Salmond forced to change biased Scottish independence referendum question

Electoral Commission says proposed referendum question "should be replaced by more neutral wording".

"Do you agree that Scotland should be an independent country? Yes/No" That was the hopelessly biased question that Alex Salmond wanted to appear on the ballot paper for the Scottish independence referendum in 2014. Fortunately, the Electoral Commission has stopped the SNP leader in his tracks. The elections watchdog said today that while the "language in the proposed question is clear, simple and easy to understand", "the words ‘Do you agree’ potentially encouraged people to vote ‘yes’ and should be replaced by more neutral wording."

It was the right decision. As Robert Cialdini, an American psychologist with no stake in the race, told theToday programme:

I think it's loaded and biased because it sends people down a particular cognitive chute designed to locate agreements rather than disagreements. It's called a one-sided question or a loaded question... [pollsters] for a long time have warned us against those sorts of questions.

There's a very simple fix to de-biasing those sorts of questions. Instead of saying how much do you agree with this policy or option the survey takers simply have to say how much do you agree or disagree... That produces an even handed and unbiased approach.

The commission recommended that the question be altered to "Should Scotland be an independent country? Yes / No"

The Scottish government has wisely backed down without a fight. Minutes after the commission's advice was published, Deputy First Minister Nicola Sturgeon tweeted: "I can confirm that the Scottish Government will accept all of the Electoral Commission's #indyref recommendations #voteYES"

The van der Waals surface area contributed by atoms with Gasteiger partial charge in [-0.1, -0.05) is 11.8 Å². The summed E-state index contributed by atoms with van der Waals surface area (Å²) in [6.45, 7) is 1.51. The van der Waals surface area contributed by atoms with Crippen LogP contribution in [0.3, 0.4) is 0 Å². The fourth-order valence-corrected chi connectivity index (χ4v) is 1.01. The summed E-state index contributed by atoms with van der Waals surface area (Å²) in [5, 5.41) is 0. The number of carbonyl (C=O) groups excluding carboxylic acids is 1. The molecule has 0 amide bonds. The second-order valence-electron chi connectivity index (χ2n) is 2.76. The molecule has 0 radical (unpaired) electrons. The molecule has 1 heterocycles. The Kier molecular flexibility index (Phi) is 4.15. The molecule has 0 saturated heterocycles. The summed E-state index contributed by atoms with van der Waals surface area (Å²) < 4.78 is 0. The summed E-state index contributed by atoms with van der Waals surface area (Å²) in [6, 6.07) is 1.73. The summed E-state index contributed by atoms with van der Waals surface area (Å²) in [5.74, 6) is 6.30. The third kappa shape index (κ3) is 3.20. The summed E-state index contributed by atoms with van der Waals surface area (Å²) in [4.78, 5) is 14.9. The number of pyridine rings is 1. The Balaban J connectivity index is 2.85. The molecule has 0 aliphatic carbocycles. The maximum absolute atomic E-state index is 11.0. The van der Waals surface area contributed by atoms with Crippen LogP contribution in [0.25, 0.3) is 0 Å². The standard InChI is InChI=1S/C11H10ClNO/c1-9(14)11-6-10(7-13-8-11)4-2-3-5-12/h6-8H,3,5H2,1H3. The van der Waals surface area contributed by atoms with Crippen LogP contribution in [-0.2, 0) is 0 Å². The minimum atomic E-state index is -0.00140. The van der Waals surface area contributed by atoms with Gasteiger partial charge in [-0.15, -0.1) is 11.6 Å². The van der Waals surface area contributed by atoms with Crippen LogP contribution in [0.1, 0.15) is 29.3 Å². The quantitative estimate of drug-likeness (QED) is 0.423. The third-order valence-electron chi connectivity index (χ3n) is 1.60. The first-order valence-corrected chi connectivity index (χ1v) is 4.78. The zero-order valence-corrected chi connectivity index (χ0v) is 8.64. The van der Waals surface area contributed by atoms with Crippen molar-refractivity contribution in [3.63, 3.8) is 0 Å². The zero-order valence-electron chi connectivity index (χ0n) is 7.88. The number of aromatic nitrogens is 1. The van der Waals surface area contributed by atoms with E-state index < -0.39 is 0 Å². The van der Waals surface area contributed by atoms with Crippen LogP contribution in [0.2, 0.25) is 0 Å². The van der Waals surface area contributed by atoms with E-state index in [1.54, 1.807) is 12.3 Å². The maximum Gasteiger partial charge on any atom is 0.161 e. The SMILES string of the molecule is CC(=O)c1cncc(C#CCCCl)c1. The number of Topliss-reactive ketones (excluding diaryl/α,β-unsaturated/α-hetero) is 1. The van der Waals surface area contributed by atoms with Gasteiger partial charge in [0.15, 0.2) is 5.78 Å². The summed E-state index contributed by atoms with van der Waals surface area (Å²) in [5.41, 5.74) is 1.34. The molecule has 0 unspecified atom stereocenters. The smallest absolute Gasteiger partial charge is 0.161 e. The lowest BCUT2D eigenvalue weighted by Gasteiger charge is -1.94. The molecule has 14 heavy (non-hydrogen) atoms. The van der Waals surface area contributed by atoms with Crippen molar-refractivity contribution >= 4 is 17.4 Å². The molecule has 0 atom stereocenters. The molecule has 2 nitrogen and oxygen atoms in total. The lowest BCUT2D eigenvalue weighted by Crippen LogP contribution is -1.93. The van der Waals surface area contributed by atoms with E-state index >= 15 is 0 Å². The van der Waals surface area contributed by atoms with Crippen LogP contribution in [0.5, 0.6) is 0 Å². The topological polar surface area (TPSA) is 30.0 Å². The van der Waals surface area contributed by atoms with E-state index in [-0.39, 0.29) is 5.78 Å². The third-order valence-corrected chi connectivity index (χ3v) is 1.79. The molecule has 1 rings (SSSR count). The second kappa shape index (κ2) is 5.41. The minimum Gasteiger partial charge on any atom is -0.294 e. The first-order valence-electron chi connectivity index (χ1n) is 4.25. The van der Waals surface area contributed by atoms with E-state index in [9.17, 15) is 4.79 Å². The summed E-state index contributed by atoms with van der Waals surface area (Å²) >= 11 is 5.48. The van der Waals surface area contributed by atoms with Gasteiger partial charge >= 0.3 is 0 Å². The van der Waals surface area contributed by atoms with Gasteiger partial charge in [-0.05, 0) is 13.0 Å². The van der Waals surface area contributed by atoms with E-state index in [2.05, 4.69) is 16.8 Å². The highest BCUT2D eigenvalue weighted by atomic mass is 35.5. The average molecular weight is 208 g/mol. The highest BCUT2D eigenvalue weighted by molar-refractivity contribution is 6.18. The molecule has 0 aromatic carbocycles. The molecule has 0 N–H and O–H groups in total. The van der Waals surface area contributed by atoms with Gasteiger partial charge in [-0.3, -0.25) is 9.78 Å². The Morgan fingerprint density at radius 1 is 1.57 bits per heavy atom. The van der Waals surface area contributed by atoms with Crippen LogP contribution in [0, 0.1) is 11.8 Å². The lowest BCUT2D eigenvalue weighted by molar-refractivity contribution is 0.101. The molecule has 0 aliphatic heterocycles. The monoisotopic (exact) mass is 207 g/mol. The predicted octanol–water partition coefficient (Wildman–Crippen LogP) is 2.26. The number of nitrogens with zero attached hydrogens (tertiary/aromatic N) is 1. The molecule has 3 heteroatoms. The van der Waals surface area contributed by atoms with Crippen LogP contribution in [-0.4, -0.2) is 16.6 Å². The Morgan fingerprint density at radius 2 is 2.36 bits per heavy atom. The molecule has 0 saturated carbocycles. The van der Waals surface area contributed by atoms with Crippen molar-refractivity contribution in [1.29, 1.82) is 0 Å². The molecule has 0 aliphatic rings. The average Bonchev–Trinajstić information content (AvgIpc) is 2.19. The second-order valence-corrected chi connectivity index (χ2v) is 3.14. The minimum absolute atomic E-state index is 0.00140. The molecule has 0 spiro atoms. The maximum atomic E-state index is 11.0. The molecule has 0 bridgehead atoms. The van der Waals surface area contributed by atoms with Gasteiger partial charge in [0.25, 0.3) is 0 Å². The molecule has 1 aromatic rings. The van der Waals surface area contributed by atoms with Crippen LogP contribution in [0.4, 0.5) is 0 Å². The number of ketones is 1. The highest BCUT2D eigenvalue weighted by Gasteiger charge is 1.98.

Scottish First Minister and SNP leader Alex Salmond. Photograph: Getty Images.

George Eaton is political editor of the New Statesman.

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“Trembling, shaking / Oh, my heart is aching”: the EU out campaign song will give you chills

But not in a good way.

You know the story. Some old guys with vague dreams of empire want Britain to leave the European Union. They’ve been kicking up such a big fuss over the past few years that the government is letting the public decide.

And what is it that sways a largely politically indifferent electorate? Strikes hope in their hearts for a mildly less bureaucratic yet dangerously human rights-free future? An anthem, of course!

Originally by Carly You’re so Vain Simon, this is the song the Leave.EU campaign (Nigel Farage’s chosen group) has chosen. It is performed by the singer Antonia Suñer, for whom freedom from the technofederalists couldn’t come any suñer.

Here are the lyrics, of which your mole has done a close reading. But essentially it’s just nature imagery with fascist undertones and some heartburn.

"Let the river run

"Let all the dreamers

"Wake the nation.

"Come, the new Jerusalem."

Don’t use a river metaphor in anything political, unless you actively want to evoke Enoch Powell. Also, Jerusalem? That’s a bit... strong, isn’t it? Heavy connotations of being a little bit too Englandy.

"Silver cities rise,

"The morning lights,

"The streets that meet them,

"And sirens call them on

"With a song."

Sirens and streets. Doesn’t sound like a wholly un-authoritarian view of the UK’s EU-free future to me.

"It’s asking for the taking,

"Trembling, shaking,

"Oh, my heart is aching."

A reference to the elderly nature of many of the UK’s eurosceptics, perhaps?

"We’re coming to the edge,

"Running on the water,

"Coming through the fog,

"Your sons and daughters."

I feel like this is something to do with the hosepipe ban.

"We the great and small,

"Stand on a star,

"And blaze a trail of desire,

"Through the dark’ning dawn."

Everyone will have to speak this kind of English in the new Jerusalem, m'lady, oft with shorten’d words which will leave you feeling cringéd.

"It’s asking for the taking.

"Come run with me now,

"The sky is the colour of blue,

"You’ve never even seen,

"In the eyes of your lover."

I think this means: no one has ever loved anyone with the same colour eyes as the EU flag.

I'm a mole, innit.